startInfo.FileName = "cmd.exe";
            startInfo.Arguments = @"/C" + cmd ;
            System.Diagnostics.Process process = new System.Diagnostics.Process();
            process.StartInfo = startInfo;
            process.Start();
            process.WaitForExit();
        }
    }

There are a few problems with the code above. We are forcing our user to install Chocolatey (a package manager for windows), we are checking for the default service name, and we are installing a prerequisite that is available as an installer (here). This means we should instead bundle it in the bootstrapper.

Points of Interest

  • Wix# Custom Actions come in a variety of flavors as demonstrated on github but the ManagedAction and ElevatedManagedAction being easier to deal with for .NET developers.
  • Custom Actions are only usable in MSI's and not bootstrappers.
  • The WiX Toolset Documentation for CustomAction Elements gives explicit detail on many of the options such as Return and Execute.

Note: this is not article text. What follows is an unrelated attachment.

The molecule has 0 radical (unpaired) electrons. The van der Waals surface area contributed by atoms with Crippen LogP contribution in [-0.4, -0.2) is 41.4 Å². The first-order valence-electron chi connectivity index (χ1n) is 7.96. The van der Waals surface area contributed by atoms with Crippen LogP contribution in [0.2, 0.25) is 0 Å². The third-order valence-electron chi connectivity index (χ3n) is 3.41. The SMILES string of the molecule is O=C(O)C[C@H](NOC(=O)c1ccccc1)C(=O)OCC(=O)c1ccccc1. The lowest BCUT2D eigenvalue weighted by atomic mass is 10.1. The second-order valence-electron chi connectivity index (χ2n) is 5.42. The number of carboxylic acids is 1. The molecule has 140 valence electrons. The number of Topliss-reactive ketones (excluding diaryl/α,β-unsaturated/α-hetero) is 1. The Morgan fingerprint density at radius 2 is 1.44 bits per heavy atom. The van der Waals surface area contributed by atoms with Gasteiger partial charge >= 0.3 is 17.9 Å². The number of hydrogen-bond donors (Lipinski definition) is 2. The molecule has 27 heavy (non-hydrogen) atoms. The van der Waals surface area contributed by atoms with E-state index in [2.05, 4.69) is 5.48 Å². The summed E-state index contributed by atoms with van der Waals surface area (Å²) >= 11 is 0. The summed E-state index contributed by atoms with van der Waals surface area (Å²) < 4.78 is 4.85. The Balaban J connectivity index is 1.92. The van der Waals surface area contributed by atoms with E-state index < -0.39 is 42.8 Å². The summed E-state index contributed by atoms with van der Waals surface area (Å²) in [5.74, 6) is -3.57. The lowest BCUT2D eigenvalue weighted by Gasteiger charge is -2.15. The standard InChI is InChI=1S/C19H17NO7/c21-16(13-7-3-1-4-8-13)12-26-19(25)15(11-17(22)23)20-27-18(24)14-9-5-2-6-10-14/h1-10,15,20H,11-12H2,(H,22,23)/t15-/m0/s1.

Customizing Custom Actions

Custom Actions can be more than what we have shown above. For instance, what if you want to start the application immediately after installing it?

new InstalledFileAction("sample_exe", "", Return.asyncNoWait, When.After, Step.InstallFinalize, Condition.NOT_Installed),

This indicates that a file installed by this MSI will be run After the InstallFinalizes and it will continue to run even after the installer exits, but only if the application was not already installed.

Key elements that assist in deciding when and what are:

  • Return tells the MSI if it needs to handle the actions completion and if so, what to do with it.
  • Execute determines when the CustomAction is scheduled to execute such as on RollBack of a failed MSI.
  • When combined with Step indicate in a relation in time to when the step should be executed.

Dealing With Errors

Be sure to appropriately wrap you CustomActions in a try/catch and handle the errors appropriately. Users may need to be notified of errors and you will want to fail the action if a vital portion of the MSI does not execute due to exceptions. Your choices for notifying the user may include a popup error and/or event log messages.